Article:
RECOMMENDED FOR FULL-TEXT PUBLICATION Pursuant to Sixth Circuit I.O.P. 32.1(b) File Name: 19a0292p.06 UNITED STATES COURT OF APPEALS FOR THE SIXTH CIRCUIT LOCAL 1982, ASSOCIATION, INTERNATIONAL LONGSHOREMEN’S Plaintiff-Appellee, v. MIDWEST TERMINALS INC., OF TOLEDO, INTERNATIONAL, Defendant-Appellant. > No. 19-3319 Appeal from the United States District Court for the Northern District of Ohio at Toledo. No. 3:17-cv-01688—Jeffrey James Helmick, District Judge. Decided and Filed: December 10, 2019 Before: ROGERS, STRANCH, and THAPAR, Circuit Judges. _________________ COUNSEL ON BRIEF: Ronald L. Mason, Aaron T. Tulencik, MASON LAW FIRM CO., L.P.A., Dublin, Ohio, for Appellant. Joseph C. Hoffman, Jr., Joseph D. Mando, FAULKNER, HOFFMAN & PHILLIPS, LLC, Cleveland, Ohio, for Appellee. STRANCH, J., delivered the opinion of the court in which ROGERS and THAPAR, JJ., joined. THAPAR, J. (pp. 7–10), delivered a separate concurring opinion. _________________ OPINION _________________ JANE B. STRANCH, Circuit Judge. For the third time, we are asked to review this dispute over a labor arbitration award issued in 2012. In short, Local 1982 of the International No. 19-3319 Local 1982, Int’l Longshoremen Ass’n v. Midwest Terminals of Toledo Page 2 Longshoremen’s Association successfully pursued a grievance against Midwest Terminals to enforce their contract requiring Midwest to establish pension and welfare trust fund plans that comply with the Employee Retirement Income Security Act (ERISA). In 2014, we enforced the Joint Grievance Committee’s award in Local 1982 I. When disputes arose about implementing that award, Local 1982 returned to court seeking clarification from the Committee, composed of one employer and one union arbitrator. Midwest argued that no ambiguity existed and by engaging in negotiations it had complied with the award and the grievance was terminated. We ultimately affirmed remand of the award to the arbitrators for clarification, Local 1982 II, but before that could occur, Midwest’s CFO was appointed to the Committee as the representative for the employers; a deadlock resulted. Local 1982 sought to follow the next step of the grievance procedure in the contract; Midwest refused, arguing that the deadlock terminated the grievance procedure. The district court ordered the parties to proceed to the next step. We AFFIRM. I. BACKGROUND Our prior decisions set out the specific facts, which are briefly summarized here. At the time of the initial dispute, Local 1982 and Midwest were parties to a collective bargaining agreement (CBA) that consisted of a Master Agreement, formed between the parties’ affiliated regional employer group and the union, and a Local Agreement between the parties. Local 1982, Int’l Longshoremen’s Ass’n v. Midwest Terminals of Toledo, Int’l, Inc., 560 F. App’x 529, 530 (6th Cir. 2014) (“Local 1982 I”). Both agreements have provisions that address the benefit, pension, and welfare plans relevant to the underlying dispute. Id. at 531-32. In 2011, the union filed a grievance against Midwest for its failure to establish and contribute to such trust plans under Section 5.5A of the Master Agreement. After Midwest responded to the Union that it considered the grievance procedurally invalid, the Union escalated the grievance to Step Two of the Master Agreement grievance procedure—referral to a Joint Grievance Committee comprised of an employer representative and a union representative. Id. at 532. No. 19-3319 Local 1982, Int’l Longshoremen Ass’n v. Midwest Terminals of Toledo Page 3 Midwest refused to participate and did not respond to the requests of the Joint Grievance Committee for explanation and cooperation; the hearing went forward without Midwest present. Id. at 532-33. The central question at the hearing was whether Midwest established ERISAcompliant funds in accordance with Section 5.5A of the Master Agreement, which sets out “[t]he minimum contribution to affiliated local union and employer ERISA approved benefit, pension, and welfare plans.” The Committee determined that Midwest had failed to do so and issued its ruling against Midwest. Id. at 533. Under the Master Agreement, Midwest could appeal the unfavorable award within ten days but did not do so; the award became final and binding, and the union filed suit to enforce it. Id. at 534-35. Finding that any contract ambiguity is an issue for the arbitrator, not the courts, we directed the district court to enter an order enforcing the award. Id. at 537, 540. Shortly thereafter, the parties were back in court, this time over ambiguities in the content of the award. The district court found that the award was ambiguous and remanded to the Committee for clarification. We affirmed in Local 1982 II, finding that where an award “leaves doubt whether the submitted grievance has been fully executed, an ambiguity arises which the arbitrator is entitled to clarify.” Local 1982, Int’l Longshoremen’s Ass’n v. Midwest Terminals of Toledo, Int’l, Inc., 694 F. App’x 985, 987 (6th Cir. 2017) (“Local 1982 II”) (internal brackets, citations, and quotation marks omitted). We ruled that the award should be remanded for clarification, rejecting Midwest’s argument that it complied with the award by negotiating about terms and conditions of the trust agreement; we reasoned that those actions failed to fulfill “the CBA requirement for the creation of a trust fund” and “[c]ommon sense dictates that the Committee intended something more.” Id. at 989. After the remand but before clarification of the award, the composition of the two-person Committee changed. Over the opposition of the union, Midwest appointed its Chief Financial Officer, Fred Diechert, to replace the employer representative on the Committee. The new twoperson Committee deadlocked in clarifying the award. Local 1982 sought to escalate the grievance to Step 3 of the Master Agreement for review by an expanded grievance committee to resolve the deadlock. Midwest opposed the escalation and argued that Local 1982’s earlier efforts to confirm the arbitration award rendered it final, and a deadlock in interpreting the award No. 19-3319 Local 1982, Int’l Longshoremen Ass’n v. Midwest Terminals of Toledo Page 4 terminated the procedure. The district court found Midwest’s arguments to be unavailing, and Midwest appeals. II. ANALYSIS This litigation is principally about the definition of a minimally compliant ERISA plan. “ERISA is a complex statute, but its purpose is simple: to establish a uniform regulatory regime for plan administration that protects monies belonging to plan beneficiaries while such funds are held and managed by others.” Wilson v. Safelite Grp., Inc., 930 F.3d 429, 434 (6th Cir. 2019) (internal citations and quotation marks omitted). With few exceptions, ERISA requires compliant plans to hold assets for plans in trust, 29 U.S.C. § 1103(a), and plan assets may be used only to provide benefits and pay reasonable expenses and “shall never inure to the benefit of any employer,” 29 U.S.C. § 1103(c)(1). An ERISA plan fiduciary may be an employer, but the fiduciary is required to act “solely in the interest of the [Plan] participants and beneficiaries,” 29 U.S.C. § 1104(a)(1), and must not “deal with the assets of the plan in his own interest or for his own account,” 29 U.S.C. § 1106(b)(1). While the details are in dispute and require further clarification, the award here mandates the establishment of plans that comply with these principles. We turn to the procedures at issue. The district court remanded the case for further clarification of an arbitration award previously confirmed by this circuit in Local 1982 I. The parties dispute whether we should review the district court’s decision de novo or for an abuse of discretion. That issue turns on whether the district court’s decision to remand was based on application of the law of the case. Compare M & C Corp. v. Erwin Behr GmbH & Co., 143 F.3d 1033, 1037–38 (6th Cir. 1998), with Rouse v. DaimlerChrysler Corp., 300 F.3d 711, 715 (6th Cir. 2002). Midwest loses under either standard. Midwest argues on appeal that the grievance terminated because neither party filed a timely notice of appeal when the award was issued in 2012, and the clarification of the award resulted in a deadlock.1 But the practical consequence of this argument is that the winning party 1Neither party has argued that this question should be decided by an arbitrator rather than a court. See John Wiley & Sons, Inc. v. Livingston, 376 U.S. 543, 555–59 (1964); United SteelWorkers of Am., AFL-CIO-CLC v. Saint No. 19-3319 Local 1982, Int’l Longshoremen Ass’n v. Midwest Terminals of Toledo Page 5 in an arbitration would have to appeal a favorable decision or risk losing the relief sought. This frustrates the purpose of grievance proceedings. Local 1982 had no reason to appeal an award in its favor but every reason to enforce a final arbitral award in the courts. As noted in multiple decisions in this case, moreover, Midwest chose not to participate in the initial proceeding. It cannot argue now that the case is closed on an alternative ground when courts have already affirmed the legitimacy of the proceeding. See Marino v. Writers Guild of America, E., Inc., 992 F.2d 1480, 1484 (9th Cir. 1993) (“A party may not sit idle through an arbitration procedure and then collaterally attack that procedure on grounds not raised before the arbitrators when the result turns out to be adverse.”). It is also well settled that final arbitration awards may be remanded back to the original arbitrator or arbitration committee for clarification. See, e.g., Indus. Mut. Ass’n, Inc. v. Amalgamated Workers, Local Union No. 383, 725 F.2d 406, 412 n.3 (6th Cir. 1984) (“A remand is proper, both at common law and under the federal law of labor arbitration contracts, to clarify an ambiguous award or to require the arbitrator to address an issue submitted to him but not resolved by the award.”); United Steelworkers of Am., Local 4839 v. New Idea Farm Equip. Corp., 917 F.2d 964, 968 (6th Cir. 1990) (“Because there had been no timely motion to vacate, modify or correct the award, the district court could not have remanded for the purpose of modifying or correcting the award. But it did have the authority to remand for clarification.”); M & C Corp. v. Erwin Behr GmbH & Co., 143 F.3d 1033, 1038 (6th Cir. 1998) (“An ambiguous award may not be enforced but should be remanded to the arbitrator.”). Midwest’s argument, unadorned by precedent, is that the grievance is terminated, and that the award is unenforceable because it cannot be clarified by the initial arbitration Committee. But the award does not lose its effect simply because the original Committee cannot agree on a clarification of its contents. As established by the governing CBA, Step 3 of the grievance procedure specifies that if a grievance “is not satisfactorily settled or adjusted in Step 2, it shall be referred to an Expanded Joint Grievance Committee,” the membership of which is Gobain Ceramics & Plastics, Inc., 505 F.3d 417, 420–22 (6th Cir. 2007) (en banc). So we need not resolve whether it otherwise would be. No. 19-3319 Local 1982, Int’l Longshoremen Ass’n v. Midwest Terminals of Toledo Page 6 then defined. The district court properly remanded the dispute to the next step of the grievance procedure. We previously ordered the parties to fulfill “the CBA requirement for the creation of a trust fund,” Local 1982 II, 694 F. App’x at 989, and the process must now continue as set out in the CBA until that is accomplished. III. CONCLUSION For the foregoing reasons, we AFFIRM the district court’s order that the parties proceed with the grievance and arbitration procedure set forth in the Master CBA. No. 19-3319 Local 1982, Int’l Longshoremen Ass’n v. Midwest Terminals of Toledo Page 7 _________________ CONCURRENCE _________________ THAPAR, Circuit Judge, concurring. Courts have long struggled to define what it means for a decision to be “final.” Over a century ago, the Supreme Court observed that “[p]robably no question of equity practice” had “been the subject of more frequent discussion” and confessed that its cases on the issue were “not altogether harmonious.” McGourkey v. Toledo & O.C. Ry. Co., 146 U.S. 536, 545–46 (1892). And matters have not improved much since then. See, e.g., Eisen v. Carlisle & Jacquelin, 417 U.S. 156, 170 (1974) (“No verbal formula yet devised can explain prior finality decisions with unerring accuracy or provide an utterly reliable guide for the future.”). Even so, courts should do the best they can to bring some coherence to the doctrine. I write separately to flag one such area for our court. This appeal arises from a long and somewhat complicated procedural history. But here most of the details don’t matter. Almost a decade ago, Local 1982 of the International Longshoremen’s Association received an arbitration award against Midwest Terminals of Toledo. In an initial appeal, our court confirmed the award and ordered it enforced. Local 1982, Int’l Longshoremen’s Ass’n v. Midwest Terminals of Toledo, Int’l, Inc., 560 F. App’x 529 (6th Cir. 2014) (Local 1982 I). In a later appeal, we affirmed an order remanding the award back to the arbitrator for clarification. Local 1982, Int’l Longshoremen’s Ass’n v. Midwest Terminals of Toledo, Int’l, Inc., 694 F. App’x 985 (6th Cir. 2017) (Local 1982 II). In this third appeal, Midwest challenges another order remanding the award for clarification. Neither party questions our jurisdiction. Perhaps because our circuit has held that an order remanding an award back to the arbitrator for clarification is a “final decision” and thus appealable. M & C Corp. v. Erwin Behr GmbH & Co., KG, 326 F.3d 772, 779–81 (6th Cir. 2003) (per curiam). But that holding seems inconsistent with much of the law in this area. Start with the principle of finality. The Supreme Court has made clear that a “final decision”—in the arbitration context and more generally—“ends the litigation on the merits and leaves nothing more for the court to do but execute the judgment.” Green Tree Fin. Corp.-Ala. No. 19-3319 Local 1982, Int’l Longshoremen Ass’n v. Midwest Terminals of Toledo v. Randolph, 531 U.S. 79, 86 (2000) (citation omitted). Page 8 And that rule applies no less to proceedings that occur after the district court has entered a final judgment—as is the case here. Indeed, our circuit (like others) has explained that courts should view finality in post-judgment proceedings the same way they view finality more generally: they should ask whether the decision ends the post-judgment litigation. See JPMorgan Chase Bank, N.A. v. Winget, 920 F.3d 1103, 1105–08 (6th Cir. 2019) (collecting cases). So does a remand order end the litigation? It doesn’t seem like it. Courts remand arbitration awards for clarification because they can’t enforce ambiguous awards. See M & C Corp. v. Erwin Behr GmbH & Co., 143 F.3d 1033, 1038 (6th Cir. 1998). The remand allows the arbitrator to complete its assigned task (i.e., resolve the dispute between the parties) and allows the court to review the award with more information. See Green v. Ameritech Corp., 200 F.3d 967, 977 (6th Cir. 2000). By all appearances, then, the remand does not end the litigation. Rather, it contemplates that the parties will soon return to court for further enforcement proceedings. If you have any doubts on that score, just look at our past cases. Recall that our court previously exercised jurisdiction over a remand order. See Local 1982 II, 694 F. App’x at 986. And now the parties have returned to court with further grievances related to the remand. Ironically, this has happened before—in the very case that held that remand orders are final decisions. See M & C Corp., 326 F.3d at 774–78. So both logic and experience show that remands don’t end the litigation on the merits. Probably for that reason, every other circuit to address the issue has held (or at least implied) that an order that simply remands an award back to the arbitrator for clarification is not a final decision. See, e.g., Bull HN Info. Sys., Inc. v. Hutson, 229 F.3d 321, 328 (1st Cir. 2000); Landy Michaels Realty Corp. v. Local 32B-32J, Serv. Emps. Int’l Union, AFL-CIO, 954 F.2d 794, 795–98 (2d Cir. 1992); Virgin Islands Hous. Auth. v. Coastal Gen. Constr. Servs. Corp., 27 F.3d 911, 913–14 (3d Cir. 1994); Murchison Capital Partners, L.P. v. Nuance Commc’ns, Inc., 760 F.3d 418, 420–23 (5th Cir. 2014); Jays Foods, L.L.C. v. Chem. & Allied Prod. Workers Union, Local 20, AFL-CIO, 208 F.3d 610, 613 (7th Cir. 2000); Union Pac. R.R. Co. v. United No. 19-3319 Local 1982, Int’l Longshoremen Ass’n v. Midwest Terminals of Toledo Page 9 Transp. Union, 3 F.3d 255, 258 (8th Cir. 1993); Cascade Nat. Gas Corp. v. Int’l Chem. Workers Union Council/UFCW Local 121-C, 776 F. App’x 939, 940–41 (9th Cir. 2019) (order); cf. Sanchez v. Elizondo, 878 F.3d 1216, 1219 n.1 (9th Cir. 2018). Finally, consider how our own circuit (as well as most other circuits) treats remand orders in three analogous contexts: • Administrative Agencies. A remand back to an administrative agency for further proceedings is generally not final and appealable. See Schuck v. Frank, 27 F.3d 194, 196 (6th Cir. 1994); see also Occidental Petroleum Corp. v. S.E.C., 873 F.2d 325, 329–30 (D.C. Cir. 1989) (collecting cases). • ERISA Administrators. A remand back to an ERISA plan administrator for further proceedings is generally not final and appealable. See Bowers v. Sheet Metal Workers’ Nat. Pension Fund, 365 F.3d 535, 536 (6th Cir. 2004); see also Mead v. Reliastar Life Ins. Co., 768 F.3d 102, 107 (2d Cir. 2014) (per curiam) (collecting cases). • Bankruptcy Courts. A remand back to a bankruptcy court for further proceedings is generally not final and appealable. See Settembre v. Fid. & Guar. Life Ins. Co., 552 F.3d 438, 441 (6th Cir. 2009); see also In re Holland, 539 F.3d 563, 565 (7th Cir. 2008) (collecting cases). These cases provide a simple rule: remand orders are generally not final and appealable. Of course, as with most rules, there are exceptions. Courts have recognized that a remand order can be immediately appealable if a statute provides as much, see Bowers, 365 F.3d at 537–38, or if the remand involves purely ministerial matters, see Settembre, 552 F.3d at 441, or if the remand can only be challenged through an immediate appeal, see Schuck, 27 F.3d at 196–97. But these exceptions are exactly that: exceptions to the general rule that remand orders are not final and appealable. No. 19-3319 Local 1982, Int’l Longshoremen Ass’n v. Midwest Terminals of Toledo Page 10 In the end, nothing in this case turns on whether we exercise jurisdiction over the remand order. Either way, the parties will return to arbitration to clarify the award. And regardless, this panel must follow our binding precedent on the issue. But in a future case, I would encourage our court to take another look at our precedent in this area.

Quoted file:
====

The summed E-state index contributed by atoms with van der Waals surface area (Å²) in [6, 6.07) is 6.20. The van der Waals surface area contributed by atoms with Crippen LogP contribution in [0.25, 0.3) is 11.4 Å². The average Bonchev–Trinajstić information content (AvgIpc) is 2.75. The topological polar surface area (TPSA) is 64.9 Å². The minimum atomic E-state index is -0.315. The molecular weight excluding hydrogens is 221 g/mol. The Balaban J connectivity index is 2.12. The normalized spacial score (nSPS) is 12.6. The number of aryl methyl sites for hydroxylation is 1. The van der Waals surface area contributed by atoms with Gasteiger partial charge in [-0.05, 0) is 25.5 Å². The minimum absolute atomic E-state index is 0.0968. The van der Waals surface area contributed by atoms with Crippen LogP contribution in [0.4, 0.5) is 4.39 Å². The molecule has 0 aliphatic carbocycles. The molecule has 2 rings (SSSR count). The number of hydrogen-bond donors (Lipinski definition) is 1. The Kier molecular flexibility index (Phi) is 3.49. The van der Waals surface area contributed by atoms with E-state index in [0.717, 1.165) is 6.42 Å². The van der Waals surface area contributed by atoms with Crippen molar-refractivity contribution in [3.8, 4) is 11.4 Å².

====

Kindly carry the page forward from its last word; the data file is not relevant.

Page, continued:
Primary Holding
An award may be remanded for the next step in the collective bargaining agreement grievance procedures despite the fact that the original award became final and the committee that made the award cannot agree on its clarification.

Disclaimer: Justia Annotations is a forum for attorneys to summarize, comment on, and analyze case law published on our site. Justia makes no guarantees or warranties that the annotations are accurate or reflect the current state of law, and no annotation is intended to be, nor should it be construed as, legal advice. Contacting Justia or any attorney through this site, via web form, email, or otherwise, does not create an attorney-client relationship.